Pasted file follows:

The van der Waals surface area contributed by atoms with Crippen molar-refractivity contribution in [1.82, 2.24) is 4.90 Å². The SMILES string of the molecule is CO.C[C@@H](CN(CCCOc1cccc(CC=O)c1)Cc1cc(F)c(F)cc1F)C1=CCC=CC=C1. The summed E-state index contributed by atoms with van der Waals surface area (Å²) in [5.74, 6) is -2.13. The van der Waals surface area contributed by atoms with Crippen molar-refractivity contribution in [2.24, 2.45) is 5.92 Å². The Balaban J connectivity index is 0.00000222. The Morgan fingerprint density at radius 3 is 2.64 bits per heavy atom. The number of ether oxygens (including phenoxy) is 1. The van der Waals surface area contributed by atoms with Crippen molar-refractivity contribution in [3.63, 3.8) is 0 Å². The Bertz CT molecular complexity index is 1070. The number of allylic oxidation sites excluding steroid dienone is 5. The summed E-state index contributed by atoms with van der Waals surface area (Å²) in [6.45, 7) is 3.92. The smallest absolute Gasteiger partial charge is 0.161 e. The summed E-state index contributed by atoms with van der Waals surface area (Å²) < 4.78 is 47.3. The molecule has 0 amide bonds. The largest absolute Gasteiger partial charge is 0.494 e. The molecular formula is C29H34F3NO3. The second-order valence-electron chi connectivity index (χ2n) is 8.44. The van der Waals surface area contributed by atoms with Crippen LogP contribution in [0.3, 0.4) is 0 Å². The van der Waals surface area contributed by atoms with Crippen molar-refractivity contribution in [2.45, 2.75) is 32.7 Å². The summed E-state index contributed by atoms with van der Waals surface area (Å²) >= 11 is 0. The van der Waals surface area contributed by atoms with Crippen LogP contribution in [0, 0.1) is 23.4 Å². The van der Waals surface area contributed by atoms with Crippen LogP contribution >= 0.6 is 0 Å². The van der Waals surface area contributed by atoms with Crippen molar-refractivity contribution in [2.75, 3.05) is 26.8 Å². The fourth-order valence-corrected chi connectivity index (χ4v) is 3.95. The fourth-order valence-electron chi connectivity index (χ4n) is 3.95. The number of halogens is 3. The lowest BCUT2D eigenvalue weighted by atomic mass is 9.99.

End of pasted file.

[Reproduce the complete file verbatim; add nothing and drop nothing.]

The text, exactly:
The van der Waals surface area contributed by atoms with Crippen molar-refractivity contribution in [1.82, 2.24) is 4.90 Å². The SMILES string of the molecule is CO.C[C@@H](CN(CCCOc1cccc(CC=O)c1)Cc1cc(F)c(F)cc1F)C1=CCC=CC=C1. The summed E-state index contributed by atoms with van der Waals surface area (Å²) in [5.74, 6) is -2.13. The van der Waals surface area contributed by atoms with Crippen molar-refractivity contribution in [2.24, 2.45) is 5.92 Å². The Balaban J connectivity index is 0.00000222. The Morgan fingerprint density at radius 3 is 2.64 bits per heavy atom. The number of ether oxygens (including phenoxy) is 1. The van der Waals surface area contributed by atoms with Crippen molar-refractivity contribution in [3.63, 3.8) is 0 Å². The Bertz CT molecular complexity index is 1070. The number of allylic oxidation sites excluding steroid dienone is 5. The summed E-state index contributed by atoms with van der Waals surface area (Å²) in [6.45, 7) is 3.92. The smallest absolute Gasteiger partial charge is 0.161 e. The summed E-state index contributed by atoms with van der Waals surface area (Å²) < 4.78 is 47.3. The molecule has 0 amide bonds. The largest absolute Gasteiger partial charge is 0.494 e. The molecular formula is C29H34F3NO3. The second-order valence-electron chi connectivity index (χ2n) is 8.44. The van der Waals surface area contributed by atoms with Crippen LogP contribution in [0.3, 0.4) is 0 Å². The van der Waals surface area contributed by atoms with Crippen molar-refractivity contribution in [2.45, 2.75) is 32.7 Å². The summed E-state index contributed by atoms with van der Waals surface area (Å²) >= 11 is 0. The van der Waals surface area contributed by atoms with Crippen LogP contribution in [0, 0.1) is 23.4 Å². The van der Waals surface area contributed by atoms with Crippen LogP contribution >= 0.6 is 0 Å². The van der Waals surface area contributed by atoms with Crippen molar-refractivity contribution in [2.75, 3.05) is 26.8 Å². The fourth-order valence-corrected chi connectivity index (χ4v) is 3.95. The fourth-order valence-electron chi connectivity index (χ4n) is 3.95. The number of halogens is 3. The lowest BCUT2D eigenvalue weighted by atomic mass is 9.99.